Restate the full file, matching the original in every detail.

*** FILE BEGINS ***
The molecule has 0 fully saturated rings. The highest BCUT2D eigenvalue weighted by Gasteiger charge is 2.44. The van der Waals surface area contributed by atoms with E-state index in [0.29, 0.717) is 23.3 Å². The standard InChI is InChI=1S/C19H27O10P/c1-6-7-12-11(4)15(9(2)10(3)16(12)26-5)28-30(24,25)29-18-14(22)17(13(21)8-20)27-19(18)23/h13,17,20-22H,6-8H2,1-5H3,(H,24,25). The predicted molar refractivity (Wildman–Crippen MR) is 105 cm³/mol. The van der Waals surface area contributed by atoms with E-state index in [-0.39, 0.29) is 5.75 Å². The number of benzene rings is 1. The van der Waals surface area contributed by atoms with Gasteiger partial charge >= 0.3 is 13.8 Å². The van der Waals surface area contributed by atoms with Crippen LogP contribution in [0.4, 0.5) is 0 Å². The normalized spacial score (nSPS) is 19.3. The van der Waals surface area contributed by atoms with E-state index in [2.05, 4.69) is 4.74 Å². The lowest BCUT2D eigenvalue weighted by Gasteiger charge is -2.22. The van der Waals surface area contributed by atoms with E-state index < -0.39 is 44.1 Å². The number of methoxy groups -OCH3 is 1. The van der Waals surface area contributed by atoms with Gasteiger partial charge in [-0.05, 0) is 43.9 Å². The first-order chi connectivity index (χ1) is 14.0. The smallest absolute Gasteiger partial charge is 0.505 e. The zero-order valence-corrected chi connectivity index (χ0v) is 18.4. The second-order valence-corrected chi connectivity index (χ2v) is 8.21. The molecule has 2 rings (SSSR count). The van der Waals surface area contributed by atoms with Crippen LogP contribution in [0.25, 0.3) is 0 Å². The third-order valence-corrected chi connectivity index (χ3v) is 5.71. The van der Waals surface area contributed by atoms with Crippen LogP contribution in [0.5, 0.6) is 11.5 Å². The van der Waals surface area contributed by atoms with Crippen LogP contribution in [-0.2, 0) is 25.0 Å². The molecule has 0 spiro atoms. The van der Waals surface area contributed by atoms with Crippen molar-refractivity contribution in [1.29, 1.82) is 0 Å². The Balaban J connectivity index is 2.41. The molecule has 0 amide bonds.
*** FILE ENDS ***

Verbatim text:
The molecule has 0 fully saturated rings. The highest BCUT2D eigenvalue weighted by Gasteiger charge is 2.44. The van der Waals surface area contributed by atoms with E-state index in [0.29, 0.717) is 23.3 Å². The standard InChI is InChI=1S/C19H27O10P/c1-6-7-12-11(4)15(9(2)10(3)16(12)26-5)28-30(24,25)29-18-14(22)17(13(21)8-20)27-19(18)23/h13,17,20-22H,6-8H2,1-5H3,(H,24,25). The predicted molar refractivity (Wildman–Crippen MR) is 105 cm³/mol. The van der Waals surface area contributed by atoms with E-state index in [-0.39, 0.29) is 5.75 Å². The number of benzene rings is 1. The van der Waals surface area contributed by atoms with Gasteiger partial charge >= 0.3 is 13.8 Å². The van der Waals surface area contributed by atoms with Crippen LogP contribution in [0.4, 0.5) is 0 Å². The normalized spacial score (nSPS) is 19.3. The van der Waals surface area contributed by atoms with E-state index in [2.05, 4.69) is 4.74 Å². The lowest BCUT2D eigenvalue weighted by Gasteiger charge is -2.22. The van der Waals surface area contributed by atoms with E-state index < -0.39 is 44.1 Å². The number of methoxy groups -OCH3 is 1. The van der Waals surface area contributed by atoms with Gasteiger partial charge in [-0.05, 0) is 43.9 Å². The first-order chi connectivity index (χ1) is 14.0. The smallest absolute Gasteiger partial charge is 0.505 e. The zero-order valence-corrected chi connectivity index (χ0v) is 18.4. The second-order valence-corrected chi connectivity index (χ2v) is 8.21. The molecule has 2 rings (SSSR count). The van der Waals surface area contributed by atoms with Crippen LogP contribution in [0.25, 0.3) is 0 Å². The third-order valence-corrected chi connectivity index (χ3v) is 5.71. The van der Waals surface area contributed by atoms with Crippen LogP contribution in [0.5, 0.6) is 11.5 Å². The van der Waals surface area contributed by atoms with Crippen LogP contribution in [-0.2, 0) is 25.0 Å². The molecule has 0 spiro atoms. The van der Waals surface area contributed by atoms with Crippen molar-refractivity contribution in [1.29, 1.82) is 0 Å². The Balaban J connectivity index is 2.41. The molecule has 0 amide bonds.